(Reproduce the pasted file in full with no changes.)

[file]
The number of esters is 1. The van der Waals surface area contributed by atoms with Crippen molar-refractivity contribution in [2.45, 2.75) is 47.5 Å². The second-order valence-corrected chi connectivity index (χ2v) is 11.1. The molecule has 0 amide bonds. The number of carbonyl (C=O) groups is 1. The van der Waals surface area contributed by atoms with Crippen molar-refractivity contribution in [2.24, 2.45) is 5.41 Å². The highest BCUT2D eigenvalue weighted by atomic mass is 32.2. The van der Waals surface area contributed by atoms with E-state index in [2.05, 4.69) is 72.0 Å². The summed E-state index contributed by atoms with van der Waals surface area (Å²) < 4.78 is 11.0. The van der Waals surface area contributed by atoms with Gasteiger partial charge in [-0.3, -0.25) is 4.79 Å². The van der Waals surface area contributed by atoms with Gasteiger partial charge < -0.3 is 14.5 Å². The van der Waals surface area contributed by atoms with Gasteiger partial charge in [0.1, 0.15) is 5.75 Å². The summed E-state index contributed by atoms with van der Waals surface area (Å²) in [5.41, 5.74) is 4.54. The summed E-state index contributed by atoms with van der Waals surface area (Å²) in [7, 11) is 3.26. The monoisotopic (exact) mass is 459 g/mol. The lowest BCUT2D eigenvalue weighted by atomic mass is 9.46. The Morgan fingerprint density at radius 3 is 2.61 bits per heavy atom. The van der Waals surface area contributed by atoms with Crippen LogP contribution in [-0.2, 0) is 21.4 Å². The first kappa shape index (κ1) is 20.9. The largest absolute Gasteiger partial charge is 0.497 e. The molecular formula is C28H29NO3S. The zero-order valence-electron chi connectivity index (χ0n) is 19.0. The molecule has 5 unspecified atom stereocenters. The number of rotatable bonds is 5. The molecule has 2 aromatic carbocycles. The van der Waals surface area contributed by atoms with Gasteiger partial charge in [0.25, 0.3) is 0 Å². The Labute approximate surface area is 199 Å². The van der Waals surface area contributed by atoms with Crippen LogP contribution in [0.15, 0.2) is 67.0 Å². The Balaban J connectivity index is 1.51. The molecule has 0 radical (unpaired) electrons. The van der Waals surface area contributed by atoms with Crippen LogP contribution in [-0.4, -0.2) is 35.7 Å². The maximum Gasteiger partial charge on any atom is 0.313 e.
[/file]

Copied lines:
The number of esters is 1. The van der Waals surface area contributed by atoms with Crippen molar-refractivity contribution in [2.45, 2.75) is 47.5 Å². The second-order valence-corrected chi connectivity index (χ2v) is 11.1. The molecule has 0 amide bonds. The number of carbonyl (C=O) groups is 1. The van der Waals surface area contributed by atoms with Crippen molar-refractivity contribution in [2.24, 2.45) is 5.41 Å². The highest BCUT2D eigenvalue weighted by atomic mass is 32.2. The van der Waals surface area contributed by atoms with E-state index in [2.05, 4.69) is 72.0 Å². The summed E-state index contributed by atoms with van der Waals surface area (Å²) < 4.78 is 11.0. The van der Waals surface area contributed by atoms with Gasteiger partial charge in [-0.3, -0.25) is 4.79 Å². The van der Waals surface area contributed by atoms with Gasteiger partial charge < -0.3 is 14.5 Å². The van der Waals surface area contributed by atoms with Gasteiger partial charge in [0.1, 0.15) is 5.75 Å². The summed E-state index contributed by atoms with van der Waals surface area (Å²) in [5.41, 5.74) is 4.54. The summed E-state index contributed by atoms with van der Waals surface area (Å²) in [7, 11) is 3.26. The monoisotopic (exact) mass is 459 g/mol. The lowest BCUT2D eigenvalue weighted by atomic mass is 9.46. The Morgan fingerprint density at radius 3 is 2.61 bits per heavy atom. The van der Waals surface area contributed by atoms with Crippen LogP contribution in [-0.2, 0) is 21.4 Å². The first kappa shape index (κ1) is 20.9. The largest absolute Gasteiger partial charge is 0.497 e. The molecular formula is C28H29NO3S. The zero-order valence-electron chi connectivity index (χ0n) is 19.0. The molecule has 5 unspecified atom stereocenters. The number of rotatable bonds is 5. The molecule has 2 aromatic carbocycles. The van der Waals surface area contributed by atoms with Gasteiger partial charge in [0.25, 0.3) is 0 Å². The Labute approximate surface area is 199 Å². The van der Waals surface area contributed by atoms with Crippen LogP contribution in [0.15, 0.2) is 67.0 Å². The Balaban J connectivity index is 1.51. The molecule has 0 radical (unpaired) electrons. The van der Waals surface area contributed by atoms with Crippen LogP contribution in [-0.4, -0.2) is 35.7 Å². The maximum Gasteiger partial charge on any atom is 0.313 e.